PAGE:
CIYMS remain cup kings
Ian Callender (Belfast Telegraph)
CIYMS remain the cup kings in the NCU as they won the Gallagher Challenge Cup for the fourth time in six years with an emphatic 127 runs victory over North Down.
They also became the first team to dismiss North Down opener Aniruddha Chore in the competition and if there was any doubt about the result, then that wicket ended it.
At halfway, however, a total of 269, inflated by 12 penalty runs because of the hosts’ slow over-rate, looked a winning one, such is the strength of the CIYMS bowling attack. In the end, James Cameron-Dow and Trevor Britton were not even required as Mark Adair ripped through the tail to finish with four wickets, Nigel Jones and Graham Kennedy each picked up two, the latter in an impressive spell of slow left arm bowling.
It was Jacob Mulder, however, who got the prize scalp of Chore, caught at cover, the first bowler to get his wicket since Pavan Karthik for Woodvale back on July 10.
There was always something in the excellent Comber wicket for the bowlers which probably explains why Chore still finished as the game’s top scorer with just 54 and despite CI posting the second highest first innings total since the final permanently went to a one-innings match in 2007, captain Jones was the only one to reach 50.
Jones’ all-round performance was enough to win him his third man of the match award – his first was back in 2008 as a Civil Service North player - equalling Andrew White’s record tally. And although now 39-years-old there is no sign of, or reason for, him stopping anytime soon.
He continues to lead by example with the ball, his persistent back of length bowling constantly giving the batsmen problems and having been a top order batsman for many years, he has taken up the role of finisher in this team and he is consistently doing that as well.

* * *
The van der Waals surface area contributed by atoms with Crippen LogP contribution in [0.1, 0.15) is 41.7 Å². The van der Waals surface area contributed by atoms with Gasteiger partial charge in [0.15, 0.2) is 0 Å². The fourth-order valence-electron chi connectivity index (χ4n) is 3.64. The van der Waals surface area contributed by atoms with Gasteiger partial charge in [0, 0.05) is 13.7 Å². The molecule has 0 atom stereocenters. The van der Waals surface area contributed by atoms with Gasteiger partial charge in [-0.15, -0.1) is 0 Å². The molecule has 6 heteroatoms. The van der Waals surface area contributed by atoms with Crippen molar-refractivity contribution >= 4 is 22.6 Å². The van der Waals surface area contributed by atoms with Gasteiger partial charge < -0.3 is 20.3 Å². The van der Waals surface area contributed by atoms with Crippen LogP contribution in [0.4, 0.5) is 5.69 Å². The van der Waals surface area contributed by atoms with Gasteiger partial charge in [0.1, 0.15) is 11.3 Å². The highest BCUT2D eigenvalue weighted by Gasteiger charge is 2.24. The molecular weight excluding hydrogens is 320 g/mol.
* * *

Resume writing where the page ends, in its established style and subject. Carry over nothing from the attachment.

Coming to the middle yesterday at 126 for four with 19 overs left, he hit 51 from 50 balls with four fours and three sixes and although he was out immediately after reaching the landmark, CI still scored 35 off the last 20 balls with Mulder hitting three fours and a six while Allen Coulter also cleared the boundary with the final ball of the innings.
The backbone of the innings was provided by another batsman excelling in his new role, James Cameron-Dow at No 3 scored 43 from 77 balls although he was enjoyed two lives in successive overs, the first the most unusual case of an umpire reversing his decision after a batsman's appeal!
He was given out stumped, an apparently straightforward decision when wicket-keeper Chore took off the bails with Cameron-Dow well out of his ground. But it was the delivery after a no-ball so JCD was quick to point out to the umpire that it was a free hit and you cannot be given out stumped from a free-hit.
Having survived that, he then gave a chance, on 17, to long-leg but that catch was spilled as well and he was able to frustrate the North Down attack for another seven overs, his rearguard mode having been transformed into an attacking one at the drinks interval.
At halfway, North Down captain Alistair Shields thought they were still in the game but the extra 12 runs for being two overs short of the required over rate certainly exaggerated their task.
It was made even harder by the self-inflicted first wicket in the fifth over when Shields set off for a single into the covers but was sent back by his partner and John Matchett’s throw to David Miller left the skipper out of his ground.
Two wickets in two balls in Jones’ third over piled the pressure on the home side and when Kennedy did the same, to remove Stuart Nelson and the experienced Ryan Haire, North Down were 94 for five and again relying on Chore.
He brought up his seventh consecutive 50+ score in the 25th over but four overs later his phenomenal undefeated run came to an end, 532 runs after it started.
Everyone, including the most loyal North Down supporter knew that settled the contest and CI’s sequence of cup final triumphs is becoming just as impressive.